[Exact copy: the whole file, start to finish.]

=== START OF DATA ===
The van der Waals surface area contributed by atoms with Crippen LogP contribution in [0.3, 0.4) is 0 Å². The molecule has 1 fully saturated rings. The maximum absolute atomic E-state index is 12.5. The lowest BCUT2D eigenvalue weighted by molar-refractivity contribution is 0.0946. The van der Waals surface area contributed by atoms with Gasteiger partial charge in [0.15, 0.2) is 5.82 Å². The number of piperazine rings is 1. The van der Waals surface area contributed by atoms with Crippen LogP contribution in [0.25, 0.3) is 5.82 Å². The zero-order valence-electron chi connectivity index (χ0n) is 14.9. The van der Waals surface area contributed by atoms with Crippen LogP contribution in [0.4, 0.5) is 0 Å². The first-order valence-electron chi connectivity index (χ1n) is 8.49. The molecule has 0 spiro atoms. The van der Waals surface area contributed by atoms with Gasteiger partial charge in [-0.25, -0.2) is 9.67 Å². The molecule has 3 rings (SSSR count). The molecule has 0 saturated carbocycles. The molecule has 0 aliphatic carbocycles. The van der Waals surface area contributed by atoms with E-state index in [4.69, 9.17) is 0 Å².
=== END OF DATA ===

The van der Waals surface area contributed by atoms with Crippen LogP contribution in [0.3, 0.4) is 0 Å². The molecule has 1 fully saturated rings. The maximum absolute atomic E-state index is 12.5. The lowest BCUT2D eigenvalue weighted by molar-refractivity contribution is 0.0946. The van der Waals surface area contributed by atoms with Gasteiger partial charge in [0.15, 0.2) is 5.82 Å². The number of piperazine rings is 1. The van der Waals surface area contributed by atoms with Crippen LogP contribution in [0.25, 0.3) is 5.82 Å². The zero-order valence-electron chi connectivity index (χ0n) is 14.9. The van der Waals surface area contributed by atoms with Crippen LogP contribution in [0.4, 0.5) is 0 Å². The first-order valence-electron chi connectivity index (χ1n) is 8.49. The molecule has 0 spiro atoms. The van der Waals surface area contributed by atoms with Gasteiger partial charge in [-0.25, -0.2) is 9.67 Å². The molecule has 3 rings (SSSR count). The molecule has 0 saturated carbocycles. The molecule has 0 aliphatic carbocycles. The van der Waals surface area contributed by atoms with E-state index in [4.69, 9.17) is 0 Å².